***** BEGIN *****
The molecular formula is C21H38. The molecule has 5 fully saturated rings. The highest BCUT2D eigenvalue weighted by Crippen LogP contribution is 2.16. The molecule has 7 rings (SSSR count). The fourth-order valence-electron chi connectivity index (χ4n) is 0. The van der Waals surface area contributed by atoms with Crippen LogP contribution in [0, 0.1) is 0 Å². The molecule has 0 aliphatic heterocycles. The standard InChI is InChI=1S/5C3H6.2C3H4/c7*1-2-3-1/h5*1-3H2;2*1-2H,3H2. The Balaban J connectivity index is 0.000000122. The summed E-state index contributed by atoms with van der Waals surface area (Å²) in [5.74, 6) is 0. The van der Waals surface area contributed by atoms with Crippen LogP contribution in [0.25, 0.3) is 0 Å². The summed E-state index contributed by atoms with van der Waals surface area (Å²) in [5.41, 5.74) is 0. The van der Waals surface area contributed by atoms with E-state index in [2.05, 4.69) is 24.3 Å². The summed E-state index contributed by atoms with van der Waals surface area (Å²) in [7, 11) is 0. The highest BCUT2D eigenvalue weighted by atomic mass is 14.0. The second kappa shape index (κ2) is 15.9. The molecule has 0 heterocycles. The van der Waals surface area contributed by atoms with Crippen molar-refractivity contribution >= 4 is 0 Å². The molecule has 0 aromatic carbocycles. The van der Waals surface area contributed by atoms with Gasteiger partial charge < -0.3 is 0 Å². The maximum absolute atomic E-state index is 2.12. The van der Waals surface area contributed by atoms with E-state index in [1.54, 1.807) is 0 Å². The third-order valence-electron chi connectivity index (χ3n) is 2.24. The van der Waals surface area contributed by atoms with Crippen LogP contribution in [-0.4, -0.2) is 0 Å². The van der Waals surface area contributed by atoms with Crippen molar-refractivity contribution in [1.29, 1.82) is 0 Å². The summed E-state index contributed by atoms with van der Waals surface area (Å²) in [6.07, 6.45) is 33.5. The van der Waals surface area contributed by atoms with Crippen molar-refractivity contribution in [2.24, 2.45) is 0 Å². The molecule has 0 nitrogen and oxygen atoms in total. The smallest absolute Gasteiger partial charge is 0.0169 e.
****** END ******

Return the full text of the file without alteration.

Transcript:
The molecular formula is C21H38. The molecule has 5 fully saturated rings. The highest BCUT2D eigenvalue weighted by Crippen LogP contribution is 2.16. The molecule has 7 rings (SSSR count). The fourth-order valence-electron chi connectivity index (χ4n) is 0. The van der Waals surface area contributed by atoms with Crippen LogP contribution in [0, 0.1) is 0 Å². The molecule has 0 aliphatic heterocycles. The standard InChI is InChI=1S/5C3H6.2C3H4/c7*1-2-3-1/h5*1-3H2;2*1-2H,3H2. The Balaban J connectivity index is 0.000000122. The summed E-state index contributed by atoms with van der Waals surface area (Å²) in [5.74, 6) is 0. The van der Waals surface area contributed by atoms with Crippen LogP contribution in [0.25, 0.3) is 0 Å². The summed E-state index contributed by atoms with van der Waals surface area (Å²) in [5.41, 5.74) is 0. The van der Waals surface area contributed by atoms with E-state index in [2.05, 4.69) is 24.3 Å². The summed E-state index contributed by atoms with van der Waals surface area (Å²) in [7, 11) is 0. The highest BCUT2D eigenvalue weighted by atomic mass is 14.0. The second kappa shape index (κ2) is 15.9. The molecule has 0 heterocycles. The van der Waals surface area contributed by atoms with Crippen molar-refractivity contribution >= 4 is 0 Å². The molecule has 0 aromatic carbocycles. The van der Waals surface area contributed by atoms with Gasteiger partial charge < -0.3 is 0 Å². The maximum absolute atomic E-state index is 2.12. The van der Waals surface area contributed by atoms with E-state index in [1.54, 1.807) is 0 Å². The third-order valence-electron chi connectivity index (χ3n) is 2.24. The van der Waals surface area contributed by atoms with Crippen LogP contribution in [-0.4, -0.2) is 0 Å². The van der Waals surface area contributed by atoms with Crippen molar-refractivity contribution in [1.29, 1.82) is 0 Å². The summed E-state index contributed by atoms with van der Waals surface area (Å²) in [6.07, 6.45) is 33.5. The van der Waals surface area contributed by atoms with Crippen molar-refractivity contribution in [2.24, 2.45) is 0 Å². The molecule has 0 nitrogen and oxygen atoms in total. The smallest absolute Gasteiger partial charge is 0.0169 e.